Tales of Childhood
Tales of Childhood
This book contains five stories, about some of the strange, oftentimes bizarre things that happened to me when I was a child. I hope you enjoying reading them as much as I did, remembering them. Happy days…
#1 Legs Through The Ceiling
#2 The Air-Raid Shelters
#3 Jumping Down the Stairs
#4 My Socks That Changed Colour
#5 A Punt on the Thames
Legs Through The Ceiling…
Many years have passed since the big freeze of 1963. It seems a lifetime away; another place, another world. A world so different from one we enjoy nowadays, and take so much for granted. Life is now far easier than it was during the nineteen-sixties.
They called it the swinging sixties; I have no idea how that term came about, and why they came to that conclusion. Despite the many changes that were happening in the world, most people lived the same, miserably boring lives they had up until then experienced.
Despite their boring existence, people truly believed the nineteen sixties was a period of great change; a period like none other before it. That, however, was a fundamental mistake. There were no computers, then, no internet or satellite TV to inform and entertain. There was TV; grainy, black and white pictures on pitifully small screens. Yes, there were newspapers, but they were just that, newspapers featuring yesterday’s news. It was a dark time, made even darker in so far as people were oblivious to the deficiencies in their lives. Because people believed – really believed – they were living in a time of social and material advancement, a Utopia of sorts, it was impossible for them to counter the fact that they might be wrong.
Now, more than forty years later, I ask you, did anything worthwhile come out of the nineteen sixties? No, I don’t mean mini cars or music or any such other nonsensical items, I mean SOMETHING REALLY WORTHWHILE!
“That got you, didn’t it? There wasn’t anything, was there? All the major, useful, worthwhile changes in our lives have come during the last few years, many years after that supposedly enlightened time.
The nineteen sixties was a superficial, drug-induced time of delusion, not a time of meaningful change. One has only to scratch beneath the surface, to see the same hypocritical, racist, discriminatory and, above all, BORING life that it was. The minds of the people in power, the people who really mattered, who could have brought about the change that everyone thought was upon them, were closed, blinkered to the possibilities this time offered. Closed minds closed hearts. Despite it being proclaimed – and so loudly – a time of love, it was a time devoid of love. It was a time of hate, a time of war (cold or otherwise), a time when standing up for what you believed in was not an option – unless you wanted to face the unpleasant consequences for your actions.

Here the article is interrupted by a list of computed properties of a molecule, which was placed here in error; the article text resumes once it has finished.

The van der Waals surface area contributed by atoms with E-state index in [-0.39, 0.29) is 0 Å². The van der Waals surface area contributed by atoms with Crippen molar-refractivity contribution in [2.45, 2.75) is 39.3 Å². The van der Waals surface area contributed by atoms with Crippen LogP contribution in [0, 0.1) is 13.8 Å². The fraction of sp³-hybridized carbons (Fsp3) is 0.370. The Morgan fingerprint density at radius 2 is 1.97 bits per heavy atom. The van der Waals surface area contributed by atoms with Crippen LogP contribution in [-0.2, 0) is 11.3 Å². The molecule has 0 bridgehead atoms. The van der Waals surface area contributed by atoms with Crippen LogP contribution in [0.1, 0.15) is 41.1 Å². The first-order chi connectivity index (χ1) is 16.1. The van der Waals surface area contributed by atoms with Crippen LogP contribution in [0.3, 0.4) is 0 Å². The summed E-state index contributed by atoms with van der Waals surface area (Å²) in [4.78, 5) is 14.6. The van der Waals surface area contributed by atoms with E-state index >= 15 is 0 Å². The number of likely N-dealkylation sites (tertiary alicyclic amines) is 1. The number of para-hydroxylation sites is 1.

I can hear you all saying, ‘Oh, but people did stand up to be counted, then, to try and change things.’ But if you think about it, if you really think about it, you will see, realise it was the herd mentality that was driving them on. They only spoke up when surrounded by likeminded people. Unlike Gandhi, they fell silent whenever they were alone. It was, as I have already told you, a time of delusion, the nineteen sixties…
This brings me neatly on to my story:
Because of the severity of the prolonged cold spell the country had endured, the water pipes in our attic froze solid, so also did the water tank. Determined to sort it out, to rectify the situation, dad borrowed a blowlamp from his brother-in-law, Eric. “I’ll defrost those frozen pipes, so I will!” he told us. Making his way up the stepladder, dad set foot in the attic, hell-bent on warning things up…
In those days, houses had little or no insulation to keep out the cold. No, when winter arrived IT WAS COLD, AND THAT WAS THAT. I can still remember lying in my bed, at night, listening to the panes of glass in our steel framed windows, crack, crack, cracking, because of the frost. God, it was cold!
“Are you alright, dear?” mum said, calling to dad in the attic.
“Jim!” she called out again. “I said, are you alright?”
“Hello?” dad answered, in the strange, peculiar way he oftentimes preferred.
“I said, are you okay?”
“Yes, I’m fine,” he told her. “It’s a bit dark up here, though…”
“Have you got the torch?”
“No, I forgot it.”
“Shall I pass it up to you?”
No; I’ll come down and get it,” he gruffly replied.
Mum said nothing.
“What was that?” mum asked.
“Dad, are you alright?”
Incoherent mumbles from above.
Cutting mum off mum, dad began shouting and swearing. “You MADE me do that, so you did!” he growled.
“What did I make you do?” mum replied.
Dad did not answer her.
A few minutes later dad began to move about in the attic once again. Then we heard a louder thud than before, followed by more angry mutterings and cussing from above.
Making our way upstairs, onto the landing, my brother and I whispered to mum, “Did he bang his head?” we asked.
“Shush, he might hear you,” she warned, as she gazed uncertainly into the inky darkness above her.
A blast of icy cold air suddenly shot down from the attic. “Dad, where are you?” she said worriedly.
“You boys go play in your room,” she said to us.
“But it’s cold in there,” we answered.
“Go to your room!” she ordered. “I won’t take no for an answer!”
We did. We did as mum told us, we went to our room. We never played, though. With dad lost somewhere above us, play was far from our minds. Suddenly, we heard a crash and a smash. “MUM!” we shrieked.
“What is it?” she asked. “Don’t you know I am busy helping your dad?”
“MUM, THERE ARE LEGS IN HERE!”
“DAD’S LEGS ARE DANGLING THROUGH A HOLE IN THE CEILING!” we frantically told her.